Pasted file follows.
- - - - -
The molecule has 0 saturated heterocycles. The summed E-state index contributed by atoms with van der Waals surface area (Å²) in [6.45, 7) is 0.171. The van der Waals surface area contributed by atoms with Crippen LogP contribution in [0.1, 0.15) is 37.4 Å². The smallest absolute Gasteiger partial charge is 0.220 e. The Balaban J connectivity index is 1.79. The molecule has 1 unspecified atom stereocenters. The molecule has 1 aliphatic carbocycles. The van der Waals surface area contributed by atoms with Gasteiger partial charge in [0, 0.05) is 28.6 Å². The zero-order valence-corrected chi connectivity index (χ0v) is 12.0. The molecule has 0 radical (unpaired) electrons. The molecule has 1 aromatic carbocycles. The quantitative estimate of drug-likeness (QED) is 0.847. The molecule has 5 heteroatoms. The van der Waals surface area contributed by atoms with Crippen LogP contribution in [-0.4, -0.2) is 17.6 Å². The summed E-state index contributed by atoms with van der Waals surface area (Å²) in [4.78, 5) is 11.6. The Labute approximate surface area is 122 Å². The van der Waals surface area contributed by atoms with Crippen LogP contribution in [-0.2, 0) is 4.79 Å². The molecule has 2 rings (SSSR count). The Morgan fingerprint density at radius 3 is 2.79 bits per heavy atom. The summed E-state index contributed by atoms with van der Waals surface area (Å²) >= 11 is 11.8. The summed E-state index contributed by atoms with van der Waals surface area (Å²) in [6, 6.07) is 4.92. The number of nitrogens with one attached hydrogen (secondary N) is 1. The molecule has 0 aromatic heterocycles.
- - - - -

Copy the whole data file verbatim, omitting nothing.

The molecule has 0 saturated heterocycles. The summed E-state index contributed by atoms with van der Waals surface area (Å²) in [6.45, 7) is 0.171. The van der Waals surface area contributed by atoms with Crippen LogP contribution in [0.1, 0.15) is 37.4 Å². The smallest absolute Gasteiger partial charge is 0.220 e. The Balaban J connectivity index is 1.79. The molecule has 1 unspecified atom stereocenters. The molecule has 1 aliphatic carbocycles. The van der Waals surface area contributed by atoms with Gasteiger partial charge in [0, 0.05) is 28.6 Å². The zero-order valence-corrected chi connectivity index (χ0v) is 12.0. The molecule has 0 radical (unpaired) electrons. The molecule has 1 aromatic carbocycles. The quantitative estimate of drug-likeness (QED) is 0.847. The molecule has 5 heteroatoms. The van der Waals surface area contributed by atoms with Crippen LogP contribution in [-0.4, -0.2) is 17.6 Å². The summed E-state index contributed by atoms with van der Waals surface area (Å²) in [4.78, 5) is 11.6. The Labute approximate surface area is 122 Å². The van der Waals surface area contributed by atoms with Crippen LogP contribution in [-0.2, 0) is 4.79 Å². The molecule has 2 rings (SSSR count). The Morgan fingerprint density at radius 3 is 2.79 bits per heavy atom. The summed E-state index contributed by atoms with van der Waals surface area (Å²) >= 11 is 11.8. The summed E-state index contributed by atoms with van der Waals surface area (Å²) in [6, 6.07) is 4.92. The number of nitrogens with one attached hydrogen (secondary N) is 1. The molecule has 0 aromatic heterocycles.